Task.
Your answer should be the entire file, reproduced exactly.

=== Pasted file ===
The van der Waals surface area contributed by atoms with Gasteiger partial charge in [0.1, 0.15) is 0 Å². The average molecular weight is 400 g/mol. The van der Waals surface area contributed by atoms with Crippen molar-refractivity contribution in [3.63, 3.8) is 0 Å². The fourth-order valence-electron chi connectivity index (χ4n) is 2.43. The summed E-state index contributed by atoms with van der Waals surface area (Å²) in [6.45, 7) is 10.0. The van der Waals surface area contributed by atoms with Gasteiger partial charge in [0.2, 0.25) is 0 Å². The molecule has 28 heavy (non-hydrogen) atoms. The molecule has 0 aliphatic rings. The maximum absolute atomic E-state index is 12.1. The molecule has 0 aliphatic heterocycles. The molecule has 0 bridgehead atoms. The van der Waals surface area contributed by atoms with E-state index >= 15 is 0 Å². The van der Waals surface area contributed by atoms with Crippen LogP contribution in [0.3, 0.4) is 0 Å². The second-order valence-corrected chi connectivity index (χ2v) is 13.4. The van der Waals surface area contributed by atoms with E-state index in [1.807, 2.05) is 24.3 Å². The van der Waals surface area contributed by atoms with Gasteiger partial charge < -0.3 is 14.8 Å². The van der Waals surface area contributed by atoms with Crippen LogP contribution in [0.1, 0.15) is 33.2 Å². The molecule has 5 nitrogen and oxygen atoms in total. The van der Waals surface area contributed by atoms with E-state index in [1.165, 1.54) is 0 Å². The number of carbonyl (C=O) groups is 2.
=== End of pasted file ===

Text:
The van der Waals surface area contributed by atoms with Gasteiger partial charge in [0.1, 0.15) is 0 Å². The average molecular weight is 400 g/mol. The van der Waals surface area contributed by atoms with Crippen molar-refractivity contribution in [3.63, 3.8) is 0 Å². The fourth-order valence-electron chi connectivity index (χ4n) is 2.43. The summed E-state index contributed by atoms with van der Waals surface area (Å²) in [6.45, 7) is 10.0. The van der Waals surface area contributed by atoms with Gasteiger partial charge in [0.2, 0.25) is 0 Å². The molecule has 28 heavy (non-hydrogen) atoms. The molecule has 0 aliphatic rings. The maximum absolute atomic E-state index is 12.1. The molecule has 0 aliphatic heterocycles. The molecule has 0 bridgehead atoms. The van der Waals surface area contributed by atoms with E-state index >= 15 is 0 Å². The van der Waals surface area contributed by atoms with Crippen LogP contribution in [0.3, 0.4) is 0 Å². The second-order valence-corrected chi connectivity index (χ2v) is 13.4. The van der Waals surface area contributed by atoms with E-state index in [1.807, 2.05) is 24.3 Å². The van der Waals surface area contributed by atoms with Gasteiger partial charge < -0.3 is 14.8 Å². The van der Waals surface area contributed by atoms with Crippen LogP contribution in [0.1, 0.15) is 33.2 Å². The molecule has 5 nitrogen and oxygen atoms in total. The van der Waals surface area contributed by atoms with E-state index in [1.165, 1.54) is 0 Å². The number of carbonyl (C=O) groups is 2.